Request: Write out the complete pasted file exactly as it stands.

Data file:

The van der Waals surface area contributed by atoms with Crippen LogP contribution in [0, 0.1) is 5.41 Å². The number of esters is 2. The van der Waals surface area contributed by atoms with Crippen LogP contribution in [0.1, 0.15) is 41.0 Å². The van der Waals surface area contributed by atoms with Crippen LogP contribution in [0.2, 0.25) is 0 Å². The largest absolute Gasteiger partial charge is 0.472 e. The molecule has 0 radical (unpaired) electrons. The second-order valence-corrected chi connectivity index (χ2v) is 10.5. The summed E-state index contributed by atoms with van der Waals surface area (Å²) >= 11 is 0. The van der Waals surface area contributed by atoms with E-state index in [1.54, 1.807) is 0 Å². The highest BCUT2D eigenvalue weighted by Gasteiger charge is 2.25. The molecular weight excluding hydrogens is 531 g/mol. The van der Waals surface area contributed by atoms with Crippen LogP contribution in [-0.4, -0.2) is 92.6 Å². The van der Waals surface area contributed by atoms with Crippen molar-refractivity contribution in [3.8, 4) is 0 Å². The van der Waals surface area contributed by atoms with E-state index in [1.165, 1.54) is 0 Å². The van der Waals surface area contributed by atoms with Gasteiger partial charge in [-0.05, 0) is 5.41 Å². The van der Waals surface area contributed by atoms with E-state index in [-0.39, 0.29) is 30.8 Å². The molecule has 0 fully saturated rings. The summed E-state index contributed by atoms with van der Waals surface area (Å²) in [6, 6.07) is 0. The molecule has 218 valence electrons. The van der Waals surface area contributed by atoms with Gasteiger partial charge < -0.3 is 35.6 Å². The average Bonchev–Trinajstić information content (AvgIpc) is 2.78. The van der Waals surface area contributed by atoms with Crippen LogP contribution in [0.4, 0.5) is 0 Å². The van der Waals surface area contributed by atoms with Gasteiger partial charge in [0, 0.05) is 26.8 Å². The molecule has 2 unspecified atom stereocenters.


The van der Waals surface area contributed by atoms with Crippen LogP contribution in [0, 0.1) is 5.41 Å². The number of esters is 2. The van der Waals surface area contributed by atoms with Crippen LogP contribution in [0.1, 0.15) is 41.0 Å². The van der Waals surface area contributed by atoms with Crippen LogP contribution in [0.2, 0.25) is 0 Å². The largest absolute Gasteiger partial charge is 0.472 e. The molecule has 0 radical (unpaired) electrons. The second-order valence-corrected chi connectivity index (χ2v) is 10.5. The summed E-state index contributed by atoms with van der Waals surface area (Å²) >= 11 is 0. The van der Waals surface area contributed by atoms with E-state index in [1.54, 1.807) is 0 Å². The highest BCUT2D eigenvalue weighted by Gasteiger charge is 2.25. The molecular weight excluding hydrogens is 531 g/mol. The van der Waals surface area contributed by atoms with Crippen LogP contribution in [-0.4, -0.2) is 92.6 Å². The van der Waals surface area contributed by atoms with Crippen molar-refractivity contribution in [3.8, 4) is 0 Å². The van der Waals surface area contributed by atoms with E-state index in [1.165, 1.54) is 0 Å². The van der Waals surface area contributed by atoms with Gasteiger partial charge in [-0.05, 0) is 5.41 Å². The van der Waals surface area contributed by atoms with E-state index in [-0.39, 0.29) is 30.8 Å². The molecule has 0 fully saturated rings. The summed E-state index contributed by atoms with van der Waals surface area (Å²) in [6, 6.07) is 0. The molecule has 218 valence electrons. The van der Waals surface area contributed by atoms with Gasteiger partial charge < -0.3 is 35.6 Å². The average Bonchev–Trinajstić information content (AvgIpc) is 2.78. The van der Waals surface area contributed by atoms with Crippen LogP contribution in [0.4, 0.5) is 0 Å². The van der Waals surface area contributed by atoms with Gasteiger partial charge in [0, 0.05) is 26.8 Å². The molecule has 2 unspecified atom stereocenters.